Geology of the Adirondack Mountains (cont.)
3 Carthage-Colton Shear Zone (CCSZ)
The Carthage-Colton shear zone (CCSZ) or mylonite zone (CCMZ) separates the Lowlands from the Highlands. It is more than 100 km long and from a few meters so several kilometers wide. It is mostly composed of the 1164 Ma (Hamilton, 2004) Diana syenite deformed into mylonite.
The major question is the nature of this zone between the Lowlands which underwent no metamorphism during the Ottawan orogeny and the Highlands which were exposed to granulite facies metamorphism at the same time. Mezger et al. (1992) noted that when the Highlands reached a temperature of at least 650° C, the Lowlands had already cooled to 400° C. Since a 250° C difference is too large to have been accommodated by the rather thin mylonite zone (the CCSZ), some explanation must be reached. They suggested that at about 1098 Ma, the Lowlands and the Highlands rifted apart and were separated by a basin or a small ocean. Later they reunited, meaning that, in that case, the CCSZ would be a suture. However, Dahl et al. (2004) note that the Lowlands did experience deformation during the Ottawan orogeny, suggesting that the Lowlands and the Highlands had some kind of common history during the Ottawan orogeny. Streepey et al. (2001, and references therein) also mention 1050 Ma metamorphism farther to the West in the Elzevir terrane, Ontario. These researchers, along with others (e.g., McLelland et al., 2013) propose instead that the Lowlands were thrusted over the Highlands (as early as the Shawinigan orogeny) and so were not exposed to the same high temperatures, lying at a shallower level. Thus the CCSZ would have acted as a fault with a vertical displacement of ~7 km. Later the Lowlands downdropped along the CCSZ during late- and post-Ottawan collapse and extension.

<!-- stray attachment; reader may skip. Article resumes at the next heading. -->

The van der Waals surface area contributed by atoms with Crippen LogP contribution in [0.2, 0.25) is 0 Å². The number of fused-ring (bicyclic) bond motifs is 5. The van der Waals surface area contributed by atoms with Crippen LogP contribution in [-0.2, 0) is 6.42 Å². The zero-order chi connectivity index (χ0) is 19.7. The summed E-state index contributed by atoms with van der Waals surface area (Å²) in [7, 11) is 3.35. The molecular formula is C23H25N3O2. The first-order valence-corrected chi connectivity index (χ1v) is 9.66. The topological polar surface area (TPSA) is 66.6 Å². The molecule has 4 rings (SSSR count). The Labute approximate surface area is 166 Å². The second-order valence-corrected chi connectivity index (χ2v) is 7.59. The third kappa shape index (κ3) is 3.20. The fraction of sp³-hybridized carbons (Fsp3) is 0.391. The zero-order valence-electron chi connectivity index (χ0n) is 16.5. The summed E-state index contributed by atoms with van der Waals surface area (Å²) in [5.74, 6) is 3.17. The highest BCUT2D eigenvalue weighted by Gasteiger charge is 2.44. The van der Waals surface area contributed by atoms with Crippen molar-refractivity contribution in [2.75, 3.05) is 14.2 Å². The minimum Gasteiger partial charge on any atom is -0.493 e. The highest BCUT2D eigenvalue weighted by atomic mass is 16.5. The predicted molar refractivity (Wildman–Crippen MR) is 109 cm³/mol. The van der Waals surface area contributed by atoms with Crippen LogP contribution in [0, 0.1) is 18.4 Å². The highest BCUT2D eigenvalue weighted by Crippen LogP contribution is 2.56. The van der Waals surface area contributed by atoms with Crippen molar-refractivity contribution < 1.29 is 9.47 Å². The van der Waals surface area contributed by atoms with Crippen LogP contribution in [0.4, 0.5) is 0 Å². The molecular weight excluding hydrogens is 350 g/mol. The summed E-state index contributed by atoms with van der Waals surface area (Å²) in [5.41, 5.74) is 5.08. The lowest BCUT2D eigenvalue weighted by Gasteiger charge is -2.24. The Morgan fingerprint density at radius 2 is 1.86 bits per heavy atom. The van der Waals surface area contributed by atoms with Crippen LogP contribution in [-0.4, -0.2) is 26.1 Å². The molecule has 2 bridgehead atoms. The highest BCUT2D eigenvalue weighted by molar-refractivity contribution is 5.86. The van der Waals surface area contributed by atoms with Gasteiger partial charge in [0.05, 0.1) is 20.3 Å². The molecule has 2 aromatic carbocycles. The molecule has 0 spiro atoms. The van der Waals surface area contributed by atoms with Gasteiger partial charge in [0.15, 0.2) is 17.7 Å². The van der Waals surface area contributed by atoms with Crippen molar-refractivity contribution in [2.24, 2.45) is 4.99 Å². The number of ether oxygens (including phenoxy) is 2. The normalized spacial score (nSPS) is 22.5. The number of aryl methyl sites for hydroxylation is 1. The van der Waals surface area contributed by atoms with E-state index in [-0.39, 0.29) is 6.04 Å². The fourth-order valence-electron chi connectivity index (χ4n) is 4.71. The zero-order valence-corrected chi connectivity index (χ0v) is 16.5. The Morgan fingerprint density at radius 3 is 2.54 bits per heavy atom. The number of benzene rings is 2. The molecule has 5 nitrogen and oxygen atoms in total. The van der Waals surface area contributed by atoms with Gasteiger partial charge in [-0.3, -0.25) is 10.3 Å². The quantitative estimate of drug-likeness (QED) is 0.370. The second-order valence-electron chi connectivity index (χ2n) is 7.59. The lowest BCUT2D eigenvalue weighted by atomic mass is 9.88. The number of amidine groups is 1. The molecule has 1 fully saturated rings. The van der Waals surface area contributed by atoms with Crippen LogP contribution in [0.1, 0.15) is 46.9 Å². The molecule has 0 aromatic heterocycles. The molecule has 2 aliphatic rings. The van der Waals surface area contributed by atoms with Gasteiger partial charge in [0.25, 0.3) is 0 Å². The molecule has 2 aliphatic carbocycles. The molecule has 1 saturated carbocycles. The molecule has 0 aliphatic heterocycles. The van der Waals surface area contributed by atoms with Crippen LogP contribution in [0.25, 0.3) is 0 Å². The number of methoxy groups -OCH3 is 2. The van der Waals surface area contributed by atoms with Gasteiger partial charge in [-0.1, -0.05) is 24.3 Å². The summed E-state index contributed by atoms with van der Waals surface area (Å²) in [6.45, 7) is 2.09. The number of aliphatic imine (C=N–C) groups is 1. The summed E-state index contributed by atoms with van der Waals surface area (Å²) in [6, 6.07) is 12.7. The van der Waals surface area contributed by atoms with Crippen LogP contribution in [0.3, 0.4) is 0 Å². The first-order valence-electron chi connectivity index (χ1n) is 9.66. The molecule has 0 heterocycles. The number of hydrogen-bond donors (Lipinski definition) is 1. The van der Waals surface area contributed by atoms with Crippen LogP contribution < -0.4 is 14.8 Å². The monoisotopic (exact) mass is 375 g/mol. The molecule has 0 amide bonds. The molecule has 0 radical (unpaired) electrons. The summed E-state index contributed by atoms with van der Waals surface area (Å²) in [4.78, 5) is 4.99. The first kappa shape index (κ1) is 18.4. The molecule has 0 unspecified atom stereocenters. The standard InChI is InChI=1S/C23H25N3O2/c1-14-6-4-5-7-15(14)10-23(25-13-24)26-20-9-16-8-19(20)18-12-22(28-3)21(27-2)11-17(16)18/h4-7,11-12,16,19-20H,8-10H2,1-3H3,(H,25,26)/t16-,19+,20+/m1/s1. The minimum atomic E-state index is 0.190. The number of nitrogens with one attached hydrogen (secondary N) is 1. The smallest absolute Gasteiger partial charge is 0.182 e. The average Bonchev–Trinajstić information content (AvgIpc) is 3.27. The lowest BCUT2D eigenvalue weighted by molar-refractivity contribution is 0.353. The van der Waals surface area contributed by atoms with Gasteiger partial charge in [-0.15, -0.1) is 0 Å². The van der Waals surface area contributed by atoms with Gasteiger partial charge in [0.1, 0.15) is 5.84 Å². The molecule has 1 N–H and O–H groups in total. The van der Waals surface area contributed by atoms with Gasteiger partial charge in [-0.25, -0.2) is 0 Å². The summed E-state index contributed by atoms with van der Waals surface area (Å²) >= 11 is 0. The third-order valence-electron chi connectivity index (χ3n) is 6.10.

Figure 3-1. Deformed anorthosite in the Carthage-Colton shear zone.
Foliation is well visible in this coarse anorthositic gneiss. Blue crystals are plagioclase (andesine) and pink crystals are also plagioclase, colored by hematite intrusions. Penny for scale.
Figure 3-2. CCSZ mylonite, southwest of Harrisville.
Block of mylonite tilted to the northwest (left).
Figure 3-3. CCSZ mylonite close-up in the same area.
Diana syenite (gray) with pink K-feldspar and white quartz layers. Here the northwest is to the right.